SpaceX guiding NASA astronauts to 1st splashdown in 45 years

‘Don’t worry, you can sleep in tomorrow’

CAPE CANAVERAL, Fla. — The first astronauts to ride a SpaceX capsule into orbit headed toward a retro-style splashdown in the Gulf of Mexico on Sunday afternoon to close out a two-month test flight.

It will mark the first splashdown in 45 years for NASA astronauts and the first return in the gulf. Unlike Florida’s Atlantic coast, already feeling the effects of Tropical Storm Isaias, the waves and wind were calm near Pensacola in the Florida Panhandle.

Test pilots Doug Hurley and Bob Behnken departed the International Space Station on Saturday night, and awoke to a recording of their young children urging them to “rise and shine” and “we can’t wait to see you.”

“Don’t worry, you can sleep in tomorrow,” said Behnken’s 6-year-old son Theo, who was promised a puppy after the flight. “Hurry home so we can go get my dog.”

Their atypical ride home by Elon Musk’s SpaceX company — the first commercially built and operated spacecraft to carry people to and from orbit — was expected to be fast, bumpy and hot, at least on the outside.

The Dragon capsule, named Endeavour by its crew, was to go from a screaming orbital speed of 17,500 mph (28,000 kph) to 350 mph (560 kph) during re-entry in the atmosphere and finally to 15 mph (24 kph) at splashdown. Peak heating during descent: 3,500 degrees Fahrenheit (1,900 degrees Celsius). Top G forces: four to five times the force of Earth’s gravity.

A SpaceX recovery ship with more than 40 staff, including doctors and nurses, was poised to move in at splashdown, with two smaller, faster boats leading the way. To keep the returning astronauts safe in the pandemic, the recovery crew self-quarantined for two weeks and were tested for the coronavirus.

SpaceX expected it to take a half-hour for the ship to arrive at the capsule and additional time to lift it out of the water onto the deck. A flight surgeon was going to be the first to look into the capsule, once the hatch is pulled open. After medical exams, the astronauts were expected to fly home to Houston.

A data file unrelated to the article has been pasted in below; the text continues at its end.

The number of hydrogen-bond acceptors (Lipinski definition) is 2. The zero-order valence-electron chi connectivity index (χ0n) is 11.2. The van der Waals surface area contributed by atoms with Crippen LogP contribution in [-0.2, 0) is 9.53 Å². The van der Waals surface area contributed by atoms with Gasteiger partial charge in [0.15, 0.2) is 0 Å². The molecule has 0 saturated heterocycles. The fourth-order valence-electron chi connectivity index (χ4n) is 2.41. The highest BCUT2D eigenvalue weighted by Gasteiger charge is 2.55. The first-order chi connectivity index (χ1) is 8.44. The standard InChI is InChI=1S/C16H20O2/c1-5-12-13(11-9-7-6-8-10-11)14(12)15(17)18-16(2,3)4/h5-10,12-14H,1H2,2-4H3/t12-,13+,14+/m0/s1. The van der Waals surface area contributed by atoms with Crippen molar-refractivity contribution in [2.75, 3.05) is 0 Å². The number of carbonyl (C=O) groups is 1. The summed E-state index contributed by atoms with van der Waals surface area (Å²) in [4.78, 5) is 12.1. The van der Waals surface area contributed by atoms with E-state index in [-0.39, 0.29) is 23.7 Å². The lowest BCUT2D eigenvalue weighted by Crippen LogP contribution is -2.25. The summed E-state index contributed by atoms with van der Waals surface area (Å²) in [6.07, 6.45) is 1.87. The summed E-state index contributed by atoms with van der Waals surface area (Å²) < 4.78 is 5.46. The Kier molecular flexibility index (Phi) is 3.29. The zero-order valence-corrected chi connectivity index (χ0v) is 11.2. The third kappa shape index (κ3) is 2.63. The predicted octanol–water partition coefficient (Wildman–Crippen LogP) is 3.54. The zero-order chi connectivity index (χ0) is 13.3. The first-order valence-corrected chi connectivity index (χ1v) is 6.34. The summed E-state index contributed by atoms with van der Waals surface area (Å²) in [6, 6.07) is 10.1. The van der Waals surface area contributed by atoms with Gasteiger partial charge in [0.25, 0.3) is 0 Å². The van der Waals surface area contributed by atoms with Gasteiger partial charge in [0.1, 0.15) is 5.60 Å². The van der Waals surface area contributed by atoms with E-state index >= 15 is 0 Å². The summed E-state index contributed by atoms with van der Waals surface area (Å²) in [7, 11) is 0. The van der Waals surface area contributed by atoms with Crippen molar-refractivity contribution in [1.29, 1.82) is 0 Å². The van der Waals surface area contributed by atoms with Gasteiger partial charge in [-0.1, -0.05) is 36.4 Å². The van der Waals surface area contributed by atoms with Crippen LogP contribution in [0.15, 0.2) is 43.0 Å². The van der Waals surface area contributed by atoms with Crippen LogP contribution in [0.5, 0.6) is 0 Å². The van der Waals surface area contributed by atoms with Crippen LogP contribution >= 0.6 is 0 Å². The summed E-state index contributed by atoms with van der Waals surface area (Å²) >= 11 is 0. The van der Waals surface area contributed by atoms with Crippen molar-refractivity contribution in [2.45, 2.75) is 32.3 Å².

The last time NASA astronauts returned from space to water was on July 24, 1975, in the Pacific, the scene of most splashdowns, to end a joint U.S.-Soviet mission known as Apollo-Soyuz. The Mercury and Gemini crews in the early to mid 1960s parachuted into the Atlantic, while most of the later Apollo capsules hit the Pacific. The lone Russian “splashdown” was in 1976 on a partially frozen lake amid a blizzard following an aborted mission; the harrowing recovery took hours.

SpaceX made history with this mission, which launched May 30 from Florida. It was the first time a private company launched people into orbit and also the first launch of NASA astronauts from home turf in nearly a decade. Hurley came full circle, serving as pilot of NASA’s last space shuttle flight in 2011 and the commander of this SpaceX flight.

NASA turned to SpaceX and also Boeing to ferry astronauts to and from the space station, following the retirement of the shuttles. Until Hurley and Behnken rocketed into orbit, NASA astronauts relied on Russian rockets.

SpaceX needs six weeks to inspect the capsule before launching the next crew around the end of September. This next mission of four astronauts will spend a full six months aboard the space station. Hurley and Behnken’s capsule will be refurbished for another flight next spring.

Boeing doesn’t expect to launch its first crew until next year. The company encountered significant software problems in the debut of its Starliner capsule, with no one aboard, last year.

By beating Boeing, SpaceX laid claim to a U.S. flag left at the space station by Hurley and the rest of the last shuttle crew. The flag — which also flew on the first shuttle flight — was carefully packed aboard the Dragon for the homecoming.

Coronavirus

Get local stories you won't find anywhere else right to your inbox.
Sign up here

Just Posted

Alberta’s chief medical officer of health, Dr. Deena Hinshaw, confirmed more than 1,000 cases over the weekend Monday afternoon. File photo